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October 19, 2012



Seems like we now have a corporate Nanny State!

Frank H Little

Point taken, but perhaps the government and the financial authorities should have informed RBS that they were not going to be rescued by the state if the bank's adventure failed. Then stuck to it.


Surely, in the absence of a functioning failure regime, that could allow a merged RBS/ABN to fail without serious damage to the overall system (or managed the failure to that effect) then the regulators should have used the tools at their disposal...

Now you can say regulators should have created a functioning failure regime, but alas, they were not empowered by politicians to do so.

Point being, it's not just about an intelligent regulatory scheme, but also one empowered by politicians. The neo-liberal capture of discourse did for that at the time, alas.

Of course, it should be noted that there are many questions over the value of cross-border mergers between banks, which should also have rung alarm bells for regulators. This is not to say every cross-border merger is bad, but they should all trigger investigation of the complexities the cross-border status adds to the failure regime - regulators did a better job of asking questions of the structures of Santander UK, for example. Had they at least done as much with RBS/ABN, the story may have rolled in a different direction.

Frances Coppola

The FSA isn't there to protect shareholders from the consequences of their own failure to oppose risky and stupid management decisions. It's there to protect taxpayers and the public in general from the consequences of risky and stupid decisions by management and shareholders of systemically-important banks.

Therefore, in the absence of a regulatory regime that enabled a bank like RBS to fail safely, timely intervention to prevent catastrophic management decisions or, at least, limit their impact was absolutely within the FSA's remit. That it did not do so is a serious indictment of the FSA's own management. Sants has completely missed the point - and in so doing demonstrated his incompetence.


"Perhaps, then, shareholders need protecting not (just) from self-interested CEOs, but from their own carelessness. Which raises the question: if shareholders need an organization as sloppy as government to protect them, what useful function are they serving?"

Perhaps it is corporate governance that is failing. Separation of ownership from control will produce Principal-Agent problems as described above.

Better corporate governance is likely to flow from having a shareholder/employee jointly elected supervisory board which would then jointly appoint an executive board. Principal-Agent problems would be greatly reduced by this arrangement, I suggest.

With proper corporate governance mechanisms in place there should be no need for regulation, which in the UK is very weak anyway.

And of course, the other great regulatory mechanism is the market. The sooner proper markets for the banks and the energy sector are introduced the sooner can the virtually useless regulatory authorities be abolished and the cash savings released for better purposes.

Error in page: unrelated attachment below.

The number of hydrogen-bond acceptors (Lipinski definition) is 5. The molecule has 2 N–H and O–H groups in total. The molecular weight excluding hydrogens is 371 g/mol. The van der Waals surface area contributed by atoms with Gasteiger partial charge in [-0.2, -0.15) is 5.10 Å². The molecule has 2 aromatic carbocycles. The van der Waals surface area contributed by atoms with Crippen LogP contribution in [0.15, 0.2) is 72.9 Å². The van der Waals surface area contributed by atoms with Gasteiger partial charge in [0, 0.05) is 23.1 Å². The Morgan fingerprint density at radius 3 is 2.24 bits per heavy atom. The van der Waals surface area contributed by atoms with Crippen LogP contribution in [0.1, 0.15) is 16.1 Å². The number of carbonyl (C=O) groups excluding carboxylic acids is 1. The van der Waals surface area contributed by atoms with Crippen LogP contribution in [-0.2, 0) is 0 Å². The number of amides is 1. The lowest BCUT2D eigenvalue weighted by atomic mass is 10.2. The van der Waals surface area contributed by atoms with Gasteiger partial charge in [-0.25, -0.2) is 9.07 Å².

Strong competition law and reformed corporate governance are what is needed, not expensive and captured regulators.

From Arse To Elbow

The "perks for idleness" employed by Google are actually intended to foster innovation, most famously the ability of staff to spend 20% of their time on self-directed projects. This is not a free-for-all (Google regularly culls projects) but a deliberate bottom-up approach to developing new products. Contrast this with banking's top-down approach to "financial innovation".

Google shareholders are no more active or virtuous than RBS's (witness their recent panic over a mangled press release). What is different is the corporate culture, which reflects the wider culture of their respective industries. As banking will never lose its need for probity, caution and mistrust, its probably unrealistic to expect it to produce anything other than a command-and-control management style. The best it can hope to do is weed out egotistical execs.

Pre-FSA, the Governor of the BoE would fulfill the role of marking someone's card. The modern regulatory regime has failed to provide an adequate substitute, let alone an improvement, as corporate business mores have infected banking since the 80s.

Churm Rincewind

Frances Coppola suggests that the FSA is "there to protect taxpayers and the public in general from the consequences of risky and stupid decisions by management and shareholders of systemically-important banks". Ah, the wisdom of hindsight.

Frances Coppola

Churm, that has always been the FSA's function, though maybe that was not made clear enough when it was established. That it failed to do this is an indictment of its management. They were asleep on the job.

adr arbitrage

Hi Annon, The obvious such failure - that takeovers reduce competition - did not apply in the RBS/ABN Amro case and thats correct

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